Brave Boys Keep Their Promises


Version one - BBC Session for John Peel, recorded 2nd October 1979, available on "Peel Sessions Plus", "Zoology" and "Kilimanjaro" deluxe edition

Julian Cope - bass, vocals
Ged Quinn - organ
Mick Finkler - guitar
Gary Dwyer - drums

Version two - "Kilimanjaro" album (original issue and second "Zebra cover" issue), recorded Spring 1980, released October 1980

Julian Cope -.vocals, bass
David Balfe - organ, synthesiser
Mick Finkler - guitar
Gary Dwyer - drums
Hurricane Smith, Ray Martinez - Trumpets

Written by Cope / Dwyer / Finkler

"Brave boys keep their promises" made a small but significant journey from the time it arrived in the Teardrop Explodes' live set as early as February 1979. Only back then it was called "Jury Service" and had totally different lyrics and vocal melodies. Indeed it's hard to discern any vocal melody at all in the one recording of "Jury Service" - Cope seems to be speak singing about sitting on jury service, and it lasting another day, and another day... It's a typical very early Teardrop song at this point, Simpson holds down one note on the organ as an introduction, Finkler plays the distinctive single guitar line, Cope's bass is octave jumping like disco again, and there's the instrumental breaks where a normal chorus would be - in this version the links back to "Camera Camera" are more obvious.

By the summer of 1979 the song as we know it was taking shape. As recorded at the Leigh Festival in August 1979, the droning organ introduction is still there from "Jury Service" but the organ line is now slightly more complex. The song has changed title and gained a new fuller lyric and vocal melody and the arrangement has filled out too, there's an extra instrumental verse after the second chorus, leading into a bridge which will also be repeated at the end of the song followed by a five chord outro and a sudden stop. 



And yet it's still not quite right, and the Peel session version from October 79 is closer still. The phased and reverb heavy organ drone fading in is now in place, the organ line is now a standard organ tone instead of a repeated note, which sounds better. It's 99% there. 


All it will take is a little sweetening up at Rockfield Studios in 1980 to perfect it. The swirling introduction is more phased and maintains a drone throughout the verses, the musicianship is tighter, the organ line is more melodic yet slightly off centre in the instrumental chorus, Cope's vocals are double tracked for more power and he's conversational and audibly smiling in places, he adds some sweet vocalising here and there - those choirboy "Brave boy-ooys" harmonies, little asides here and there, especially in the third verse. Even the trumpets turn up twice, for a brief and triumphant blast at the end of the bridge out of the instrumental sections. It's a well arranged little song, always some new little earworm to grab hold of, and yet to me it's still a bit of a filler on "Kilimanjaro". Sure the sudden ending leads nicely into "Bouncing babies", and the reference to fighting in the lyrics ties in with other warfare imagery in the catalogue, and it's sweet without being sickening ... I like it, I enjoy it within the context of the album, but it's not the first song I'd listen to if I had to pull up a Teardrops song. Maybe it's a fan favourite, but it's a pleasant way to pass a few minutes on side two of the debut album. Feel free to shout at me and persuade me of its genius within the comments section.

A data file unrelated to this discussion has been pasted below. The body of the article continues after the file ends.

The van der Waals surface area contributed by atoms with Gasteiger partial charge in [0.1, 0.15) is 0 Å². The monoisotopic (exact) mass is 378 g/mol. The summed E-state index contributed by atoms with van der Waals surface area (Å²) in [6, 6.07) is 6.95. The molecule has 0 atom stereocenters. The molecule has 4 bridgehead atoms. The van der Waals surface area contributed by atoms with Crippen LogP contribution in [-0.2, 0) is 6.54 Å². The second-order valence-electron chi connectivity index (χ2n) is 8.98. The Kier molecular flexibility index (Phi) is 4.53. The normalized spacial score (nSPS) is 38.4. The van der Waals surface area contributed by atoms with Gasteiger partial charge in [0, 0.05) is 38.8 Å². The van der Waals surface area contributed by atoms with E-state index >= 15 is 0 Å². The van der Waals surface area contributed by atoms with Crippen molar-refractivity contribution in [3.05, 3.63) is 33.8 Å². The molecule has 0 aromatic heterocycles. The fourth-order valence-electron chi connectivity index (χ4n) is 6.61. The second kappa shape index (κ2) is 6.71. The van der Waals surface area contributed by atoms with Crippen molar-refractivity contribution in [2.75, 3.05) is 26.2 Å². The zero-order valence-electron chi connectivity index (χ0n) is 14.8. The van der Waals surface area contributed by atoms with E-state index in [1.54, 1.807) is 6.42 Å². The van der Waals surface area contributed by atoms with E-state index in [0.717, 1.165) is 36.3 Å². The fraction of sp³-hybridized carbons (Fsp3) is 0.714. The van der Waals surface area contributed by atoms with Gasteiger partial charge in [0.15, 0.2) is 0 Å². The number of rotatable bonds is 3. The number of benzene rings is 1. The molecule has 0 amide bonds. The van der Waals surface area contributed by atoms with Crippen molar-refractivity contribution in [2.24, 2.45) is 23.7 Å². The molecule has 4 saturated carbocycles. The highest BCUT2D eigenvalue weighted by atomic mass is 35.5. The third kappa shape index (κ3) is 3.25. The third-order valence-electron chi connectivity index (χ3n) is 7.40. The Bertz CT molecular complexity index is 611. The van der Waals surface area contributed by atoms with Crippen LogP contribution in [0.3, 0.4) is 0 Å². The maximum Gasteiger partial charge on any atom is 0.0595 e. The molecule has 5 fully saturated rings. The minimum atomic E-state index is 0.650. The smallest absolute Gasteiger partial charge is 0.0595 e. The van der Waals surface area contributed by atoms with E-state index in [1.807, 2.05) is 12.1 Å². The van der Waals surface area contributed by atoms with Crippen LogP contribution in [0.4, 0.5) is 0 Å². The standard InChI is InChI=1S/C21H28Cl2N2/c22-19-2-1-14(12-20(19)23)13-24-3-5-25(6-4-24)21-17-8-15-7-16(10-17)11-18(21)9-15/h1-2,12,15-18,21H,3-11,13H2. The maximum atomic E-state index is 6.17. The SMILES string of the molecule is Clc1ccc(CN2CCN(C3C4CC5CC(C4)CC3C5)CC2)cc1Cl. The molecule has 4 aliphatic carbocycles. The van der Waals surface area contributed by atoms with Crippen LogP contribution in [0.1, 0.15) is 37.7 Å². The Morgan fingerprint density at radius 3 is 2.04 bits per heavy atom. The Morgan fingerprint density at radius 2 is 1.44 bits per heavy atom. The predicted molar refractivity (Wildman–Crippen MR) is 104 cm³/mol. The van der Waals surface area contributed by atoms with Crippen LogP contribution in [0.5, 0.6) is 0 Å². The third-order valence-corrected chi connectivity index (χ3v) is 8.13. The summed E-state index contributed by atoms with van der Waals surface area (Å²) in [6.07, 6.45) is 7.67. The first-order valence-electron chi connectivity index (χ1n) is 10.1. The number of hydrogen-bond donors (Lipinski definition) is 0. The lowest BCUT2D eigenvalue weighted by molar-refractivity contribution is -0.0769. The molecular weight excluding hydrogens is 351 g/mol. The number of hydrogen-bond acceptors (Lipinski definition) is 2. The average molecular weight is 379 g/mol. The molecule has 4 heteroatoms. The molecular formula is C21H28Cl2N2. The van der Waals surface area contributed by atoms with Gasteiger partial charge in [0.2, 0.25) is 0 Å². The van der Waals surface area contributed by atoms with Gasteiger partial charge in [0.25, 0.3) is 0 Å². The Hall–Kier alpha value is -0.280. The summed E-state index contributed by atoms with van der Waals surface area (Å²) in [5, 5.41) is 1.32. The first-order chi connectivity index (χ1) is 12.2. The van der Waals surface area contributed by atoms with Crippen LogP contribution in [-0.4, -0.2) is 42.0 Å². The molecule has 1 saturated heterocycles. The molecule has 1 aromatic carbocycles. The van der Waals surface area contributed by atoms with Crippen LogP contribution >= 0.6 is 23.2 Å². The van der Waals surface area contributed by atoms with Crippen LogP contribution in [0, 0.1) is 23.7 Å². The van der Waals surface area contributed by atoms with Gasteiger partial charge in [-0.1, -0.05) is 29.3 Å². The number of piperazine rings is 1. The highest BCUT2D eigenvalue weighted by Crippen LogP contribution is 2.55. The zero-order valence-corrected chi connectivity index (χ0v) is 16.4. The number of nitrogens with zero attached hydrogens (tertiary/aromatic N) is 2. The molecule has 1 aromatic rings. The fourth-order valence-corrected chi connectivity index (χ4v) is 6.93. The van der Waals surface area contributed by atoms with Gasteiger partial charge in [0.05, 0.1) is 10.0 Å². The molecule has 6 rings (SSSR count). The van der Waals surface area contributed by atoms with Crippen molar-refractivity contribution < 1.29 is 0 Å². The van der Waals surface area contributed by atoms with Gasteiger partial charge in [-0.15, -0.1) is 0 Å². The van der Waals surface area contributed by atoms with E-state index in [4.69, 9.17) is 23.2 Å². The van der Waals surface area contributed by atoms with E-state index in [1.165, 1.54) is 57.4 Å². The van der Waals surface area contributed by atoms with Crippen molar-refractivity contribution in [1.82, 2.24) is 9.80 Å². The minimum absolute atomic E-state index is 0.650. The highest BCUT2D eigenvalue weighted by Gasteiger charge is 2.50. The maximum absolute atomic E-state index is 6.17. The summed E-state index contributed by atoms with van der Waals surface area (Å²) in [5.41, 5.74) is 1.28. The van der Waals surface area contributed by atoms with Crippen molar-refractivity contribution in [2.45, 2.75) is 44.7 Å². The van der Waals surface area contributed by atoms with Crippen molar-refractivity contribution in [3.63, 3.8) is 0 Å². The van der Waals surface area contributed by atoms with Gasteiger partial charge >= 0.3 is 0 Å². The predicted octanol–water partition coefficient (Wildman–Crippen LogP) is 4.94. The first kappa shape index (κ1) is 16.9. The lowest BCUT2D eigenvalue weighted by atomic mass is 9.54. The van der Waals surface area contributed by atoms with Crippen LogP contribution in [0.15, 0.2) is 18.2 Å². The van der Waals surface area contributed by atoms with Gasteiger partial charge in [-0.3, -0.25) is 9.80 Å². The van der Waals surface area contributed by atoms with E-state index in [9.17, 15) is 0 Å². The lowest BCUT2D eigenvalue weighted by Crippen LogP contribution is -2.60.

For all my moaning, I still do like the song. And there's always a surprise somewhere around the corner. A quick trawl through the internet (or Twitter at least) finds a rare piece of footage of the band performing it at Hurrahs in New York in the summer of 1980. A picture from this show can be found on the reverse of the original sleeve of "Kilimanjaro" (and the inner sleeve too) but having moving images and sound makes it more appealing. Love the New York crowd digging the band's groove. Also while digging it turns out the entire Hurrahs gig was recorded on film and is available at HistoricFilms.com - which may sound like a fly-by-night concern but actually has an archive of a host of famous and important TV shows like the Ed Sullivan Show and Soul Train. And, it seems, an hour long set of 1980 prime Teardrop Explodes. It also lists a song from the set as "Kwalo Klobinsky's Headache" which they play in the main set and as an encore. I'm sure this is just Cope making fun. (The Kwalo Klobinsky conundrum will be dealt with later in the blog). Going back to the "Brave Boys" clip it is apparently available on a DVD "Live From Hurrah's" issued in 2006 which features 30 live performances from 1980 at the legendary venue. It's on Discogs or Amazon for under a tenner. Might be worth an investment... Anyway, having played the song in just about every live set from early 1979 onwards, "Brave boys..." was dropped from the setlist after the 1980 Daktari tour and never played again. It served its purpose and there were more interesting songs arriving into the live set by the start of 1981. But let's not get ahead of ourselves...

I should thank a few people while I'm here for their help along the way - the Twitter account @TExplodes have been hugely supportive of this blog and have highlighted links I've never seen before (such as the Hurrahs clip). Also Tony Mack on YouTube is publishing a huge amount of fascinating Teardrops material from throughout their career which has been immensely useful for this blog. You are both heroes and I am eternally grateful. Follow / subscribe them as applicable. 

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